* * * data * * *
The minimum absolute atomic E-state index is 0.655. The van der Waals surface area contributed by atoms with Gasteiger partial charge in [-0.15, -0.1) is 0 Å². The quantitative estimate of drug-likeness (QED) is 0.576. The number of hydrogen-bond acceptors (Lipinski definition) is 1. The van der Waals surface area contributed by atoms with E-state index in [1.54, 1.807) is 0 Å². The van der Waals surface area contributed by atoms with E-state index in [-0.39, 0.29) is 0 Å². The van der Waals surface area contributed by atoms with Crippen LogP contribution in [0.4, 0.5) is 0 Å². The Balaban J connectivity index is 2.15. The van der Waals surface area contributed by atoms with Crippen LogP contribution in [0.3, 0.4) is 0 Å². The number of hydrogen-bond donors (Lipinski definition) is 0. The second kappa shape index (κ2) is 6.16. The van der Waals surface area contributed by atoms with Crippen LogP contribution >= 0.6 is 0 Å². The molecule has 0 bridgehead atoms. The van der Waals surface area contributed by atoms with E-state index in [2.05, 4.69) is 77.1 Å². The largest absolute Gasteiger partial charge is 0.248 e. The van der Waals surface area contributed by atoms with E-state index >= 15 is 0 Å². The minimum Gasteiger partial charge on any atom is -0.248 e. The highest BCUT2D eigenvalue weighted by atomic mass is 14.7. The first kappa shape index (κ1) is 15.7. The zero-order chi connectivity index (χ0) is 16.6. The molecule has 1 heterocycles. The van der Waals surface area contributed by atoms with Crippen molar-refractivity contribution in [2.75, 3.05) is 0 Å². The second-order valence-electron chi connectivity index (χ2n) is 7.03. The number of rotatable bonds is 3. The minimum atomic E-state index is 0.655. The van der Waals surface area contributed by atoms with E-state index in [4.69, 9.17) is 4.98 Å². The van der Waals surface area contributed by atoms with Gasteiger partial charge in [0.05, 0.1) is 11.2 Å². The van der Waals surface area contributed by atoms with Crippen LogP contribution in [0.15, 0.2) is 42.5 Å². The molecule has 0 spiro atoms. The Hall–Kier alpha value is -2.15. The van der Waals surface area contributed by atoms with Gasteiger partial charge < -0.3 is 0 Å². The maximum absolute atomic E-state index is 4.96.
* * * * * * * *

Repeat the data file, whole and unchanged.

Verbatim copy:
The minimum absolute atomic E-state index is 0.655. The van der Waals surface area contributed by atoms with Gasteiger partial charge in [-0.15, -0.1) is 0 Å². The quantitative estimate of drug-likeness (QED) is 0.576. The number of hydrogen-bond acceptors (Lipinski definition) is 1. The van der Waals surface area contributed by atoms with E-state index in [1.54, 1.807) is 0 Å². The van der Waals surface area contributed by atoms with E-state index in [-0.39, 0.29) is 0 Å². The van der Waals surface area contributed by atoms with Crippen LogP contribution in [0.4, 0.5) is 0 Å². The Balaban J connectivity index is 2.15. The van der Waals surface area contributed by atoms with Crippen LogP contribution in [0.3, 0.4) is 0 Å². The number of hydrogen-bond donors (Lipinski definition) is 0. The second kappa shape index (κ2) is 6.16. The van der Waals surface area contributed by atoms with Crippen LogP contribution >= 0.6 is 0 Å². The molecule has 0 bridgehead atoms. The van der Waals surface area contributed by atoms with E-state index in [2.05, 4.69) is 77.1 Å². The largest absolute Gasteiger partial charge is 0.248 e. The van der Waals surface area contributed by atoms with E-state index >= 15 is 0 Å². The minimum Gasteiger partial charge on any atom is -0.248 e. The highest BCUT2D eigenvalue weighted by atomic mass is 14.7. The first kappa shape index (κ1) is 15.7. The zero-order chi connectivity index (χ0) is 16.6. The molecule has 1 heterocycles. The van der Waals surface area contributed by atoms with Crippen molar-refractivity contribution in [2.75, 3.05) is 0 Å². The second-order valence-electron chi connectivity index (χ2n) is 7.03. The number of rotatable bonds is 3. The minimum atomic E-state index is 0.655. The van der Waals surface area contributed by atoms with E-state index in [4.69, 9.17) is 4.98 Å². The van der Waals surface area contributed by atoms with Gasteiger partial charge in [0.05, 0.1) is 11.2 Å². The van der Waals surface area contributed by atoms with Crippen LogP contribution in [0.15, 0.2) is 42.5 Å². The molecule has 0 spiro atoms. The Hall–Kier alpha value is -2.15. The van der Waals surface area contributed by atoms with Gasteiger partial charge < -0.3 is 0 Å². The maximum absolute atomic E-state index is 4.96.